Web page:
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Member news

News and information about SHA member organzations

By Mark Di Ionno for Star-Ledger March 24, 2016

David did not want to be photographed or have his last name used because life wasn't supposed to work out this this way.

When you serve your country in an overseas war and return home to a decent-paying manufacturing job, and live clean and raise a family, you shouldn't end up homeless.

But David did.

To read the full article please click on this link:

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Dina’s Dwellings, a new affordable, domestic violence permanent housing facility located at the First Reformed Church, is scheduled to open its doors to its first survivors in mid-March, said the Rev. Susan Kramer-Mills of First Reformed Church, who serves as executive director of the Town Clock Community Development Corp.  Click here for the full story from SHA's award winner at our 17th Annual Conference.

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9-21-15 NJTVNews

The State Supreme Court ruled to disband COAH, the Coalition on Affordable Housing, and return the power to approve affordable housing plans back to the courts. The deadline for towns to submit proposals for building more affordable housing was two months ago. In the meantime, Bergen County’s United Way has 61 special needs housing units in the works for some 7,000 people with disabilities who are on the waiting list. That number doesn’t include victims of domestic violence or others in need. Tom Toronto, President of the Bergen County United Way says Affordable Housing for people with disabilities is a moral obligation.

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Rebecca Panico | The Jersey Journal The Jersey Journal  

JERSEY CITY -- Fernando Lopez smiles after ending nearly every sentence, his green eyes shining bright. You would never suspect he had chemotherapy just three days earlier. 

"This ain't going to be the end of me," Lopez said, referring to his Hodgkin's lymphoma, while stretching and showing off his pearly white teeth during an interview last month.

Maybe Lopez didn't want to show any weakness in front of his three young children or his fiancé, Valentina Bellandi, but through war, cancer and homelessness, the Army veteran has seen his fair share of strife.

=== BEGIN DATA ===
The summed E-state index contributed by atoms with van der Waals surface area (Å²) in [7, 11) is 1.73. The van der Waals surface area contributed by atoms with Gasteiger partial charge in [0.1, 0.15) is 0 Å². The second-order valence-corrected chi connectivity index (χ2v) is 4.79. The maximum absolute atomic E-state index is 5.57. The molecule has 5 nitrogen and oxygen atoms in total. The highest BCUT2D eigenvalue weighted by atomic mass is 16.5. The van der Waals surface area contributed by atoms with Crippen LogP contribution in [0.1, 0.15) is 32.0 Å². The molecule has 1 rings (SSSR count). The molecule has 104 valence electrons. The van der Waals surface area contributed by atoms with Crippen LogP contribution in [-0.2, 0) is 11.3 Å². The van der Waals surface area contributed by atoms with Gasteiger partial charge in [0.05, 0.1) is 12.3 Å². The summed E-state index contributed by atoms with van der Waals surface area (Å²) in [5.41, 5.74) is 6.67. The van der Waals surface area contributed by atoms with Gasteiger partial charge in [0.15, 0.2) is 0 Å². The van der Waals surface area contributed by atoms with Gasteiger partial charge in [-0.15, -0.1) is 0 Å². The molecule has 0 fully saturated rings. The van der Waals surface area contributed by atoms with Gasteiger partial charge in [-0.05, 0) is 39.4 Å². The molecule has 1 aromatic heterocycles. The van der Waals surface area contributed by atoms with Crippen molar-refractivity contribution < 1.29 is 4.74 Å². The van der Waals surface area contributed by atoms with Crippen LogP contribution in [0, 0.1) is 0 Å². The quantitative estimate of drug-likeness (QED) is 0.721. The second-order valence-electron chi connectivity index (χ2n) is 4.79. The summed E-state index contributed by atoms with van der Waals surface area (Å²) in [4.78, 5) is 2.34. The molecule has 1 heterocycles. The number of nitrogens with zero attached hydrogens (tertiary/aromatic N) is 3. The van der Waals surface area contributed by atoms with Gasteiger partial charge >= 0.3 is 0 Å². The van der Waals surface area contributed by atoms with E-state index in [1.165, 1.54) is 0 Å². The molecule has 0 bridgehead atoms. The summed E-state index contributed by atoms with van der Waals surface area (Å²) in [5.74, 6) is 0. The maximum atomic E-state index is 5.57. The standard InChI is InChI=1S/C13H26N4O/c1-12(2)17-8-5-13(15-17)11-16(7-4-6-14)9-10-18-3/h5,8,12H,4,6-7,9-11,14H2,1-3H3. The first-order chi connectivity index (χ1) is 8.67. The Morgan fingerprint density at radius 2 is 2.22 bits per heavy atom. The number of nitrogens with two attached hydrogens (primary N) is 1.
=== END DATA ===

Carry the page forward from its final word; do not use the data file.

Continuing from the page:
However, with the help of Community Hope -- a New Jersey non-profit organization that helps individuals, including veterans and their families, overcome mental illness, poverty and homelessness -- Lopez has renewed optimism. 

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Inside a brightly painted, converted home in Fair Lawn, 25 developmentally disabled adults spend their days cooking, gardening, taking exercise classes and working side by side at large tables, packaging plastic combs, toothbrush holders and soap dishes for a local company. 

Everything they do, they do together. They’re watched over by the six staff members of the Opportunity Center, a day program for adults with special needs established nearly 50 years ago.The scene is different at a newer day program in Wyckoff for 11 autistic adults. They report to their work stations inside an office suite at the YMCA every morning, their first task is to check their daily planners, each filled with individualized to-do lists. A couple will then head off to a job in the kitchen at a corporate building, while two others might go to a volunteer stint at an animal shelter as another pair spends an hour folding napkins at a restaurant in Ridgewood.

Their days are a mix of work, volunteering, exercising and lunch at restaurants. They are trailed the entire time by one of the many job coaches at the 5-year-old program, some getting one-on-one attention.

The two programs are not just born of different eras, but also different visions — one where some participants have been comfortable for decades, the other emphasizing work and interaction in the community — for how the 28,000 special-needs adults in New Jersey should spend their days.

Under a controversial plan being considered by the state Division on Developmental Disabilities, the Fair Lawn program could be in jeopardy.

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